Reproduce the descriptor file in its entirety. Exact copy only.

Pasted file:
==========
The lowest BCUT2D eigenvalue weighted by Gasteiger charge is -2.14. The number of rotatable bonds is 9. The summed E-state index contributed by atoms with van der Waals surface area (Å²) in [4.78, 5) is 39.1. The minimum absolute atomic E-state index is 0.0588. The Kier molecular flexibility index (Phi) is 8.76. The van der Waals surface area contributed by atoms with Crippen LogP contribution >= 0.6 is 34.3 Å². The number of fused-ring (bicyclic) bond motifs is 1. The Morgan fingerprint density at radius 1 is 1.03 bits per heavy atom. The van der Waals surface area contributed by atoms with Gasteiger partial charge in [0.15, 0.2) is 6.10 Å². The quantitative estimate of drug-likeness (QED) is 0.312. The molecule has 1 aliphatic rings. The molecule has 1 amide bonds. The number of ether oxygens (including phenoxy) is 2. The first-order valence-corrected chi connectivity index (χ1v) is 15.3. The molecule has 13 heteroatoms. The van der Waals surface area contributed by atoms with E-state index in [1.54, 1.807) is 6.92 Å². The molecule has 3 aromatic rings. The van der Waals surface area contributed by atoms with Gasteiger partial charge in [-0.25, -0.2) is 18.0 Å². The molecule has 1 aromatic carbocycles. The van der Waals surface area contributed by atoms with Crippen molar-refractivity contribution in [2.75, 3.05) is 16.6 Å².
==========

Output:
The lowest BCUT2D eigenvalue weighted by Gasteiger charge is -2.14. The number of rotatable bonds is 9. The summed E-state index contributed by atoms with van der Waals surface area (Å²) in [4.78, 5) is 39.1. The minimum absolute atomic E-state index is 0.0588. The Kier molecular flexibility index (Phi) is 8.76. The van der Waals surface area contributed by atoms with Crippen LogP contribution >= 0.6 is 34.3 Å². The number of fused-ring (bicyclic) bond motifs is 1. The Morgan fingerprint density at radius 1 is 1.03 bits per heavy atom. The van der Waals surface area contributed by atoms with Gasteiger partial charge in [0.15, 0.2) is 6.10 Å². The quantitative estimate of drug-likeness (QED) is 0.312. The molecule has 1 aliphatic rings. The molecule has 1 amide bonds. The number of ether oxygens (including phenoxy) is 2. The first-order valence-corrected chi connectivity index (χ1v) is 15.3. The molecule has 13 heteroatoms. The van der Waals surface area contributed by atoms with E-state index in [1.54, 1.807) is 6.92 Å². The molecule has 3 aromatic rings. The van der Waals surface area contributed by atoms with Gasteiger partial charge in [-0.25, -0.2) is 18.0 Å². The molecule has 1 aromatic carbocycles. The van der Waals surface area contributed by atoms with Crippen molar-refractivity contribution in [2.75, 3.05) is 16.6 Å².